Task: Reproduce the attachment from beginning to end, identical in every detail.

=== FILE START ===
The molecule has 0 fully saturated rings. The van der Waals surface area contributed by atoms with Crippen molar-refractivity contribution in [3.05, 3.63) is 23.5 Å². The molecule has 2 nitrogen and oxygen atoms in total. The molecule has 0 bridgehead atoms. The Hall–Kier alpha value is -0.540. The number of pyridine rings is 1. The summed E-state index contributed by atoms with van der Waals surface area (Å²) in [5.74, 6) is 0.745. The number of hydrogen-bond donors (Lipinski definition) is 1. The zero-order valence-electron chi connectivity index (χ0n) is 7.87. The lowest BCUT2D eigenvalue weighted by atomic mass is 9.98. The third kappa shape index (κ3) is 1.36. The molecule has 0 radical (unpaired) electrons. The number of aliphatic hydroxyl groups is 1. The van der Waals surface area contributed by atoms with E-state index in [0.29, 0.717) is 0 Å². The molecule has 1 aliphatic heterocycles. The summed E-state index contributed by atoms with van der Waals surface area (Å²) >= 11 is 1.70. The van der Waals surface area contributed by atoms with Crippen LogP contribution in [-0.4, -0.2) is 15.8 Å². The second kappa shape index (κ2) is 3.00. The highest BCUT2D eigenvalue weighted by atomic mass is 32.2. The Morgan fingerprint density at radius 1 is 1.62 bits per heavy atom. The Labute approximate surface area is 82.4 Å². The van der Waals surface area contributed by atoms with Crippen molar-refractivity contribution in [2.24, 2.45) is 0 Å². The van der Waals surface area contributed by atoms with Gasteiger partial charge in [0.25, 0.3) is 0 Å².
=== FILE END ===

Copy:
The molecule has 0 fully saturated rings. The van der Waals surface area contributed by atoms with Crippen molar-refractivity contribution in [3.05, 3.63) is 23.5 Å². The molecule has 2 nitrogen and oxygen atoms in total. The molecule has 0 bridgehead atoms. The Hall–Kier alpha value is -0.540. The number of pyridine rings is 1. The summed E-state index contributed by atoms with van der Waals surface area (Å²) in [5.74, 6) is 0.745. The number of hydrogen-bond donors (Lipinski definition) is 1. The zero-order valence-electron chi connectivity index (χ0n) is 7.87. The lowest BCUT2D eigenvalue weighted by atomic mass is 9.98. The third kappa shape index (κ3) is 1.36. The molecule has 0 radical (unpaired) electrons. The number of aliphatic hydroxyl groups is 1. The van der Waals surface area contributed by atoms with E-state index in [0.29, 0.717) is 0 Å². The molecule has 1 aliphatic heterocycles. The summed E-state index contributed by atoms with van der Waals surface area (Å²) >= 11 is 1.70. The van der Waals surface area contributed by atoms with Crippen LogP contribution in [-0.4, -0.2) is 15.8 Å². The second kappa shape index (κ2) is 3.00. The highest BCUT2D eigenvalue weighted by atomic mass is 32.2. The Morgan fingerprint density at radius 1 is 1.62 bits per heavy atom. The Labute approximate surface area is 82.4 Å². The van der Waals surface area contributed by atoms with Crippen molar-refractivity contribution in [2.24, 2.45) is 0 Å². The van der Waals surface area contributed by atoms with Gasteiger partial charge in [0.25, 0.3) is 0 Å².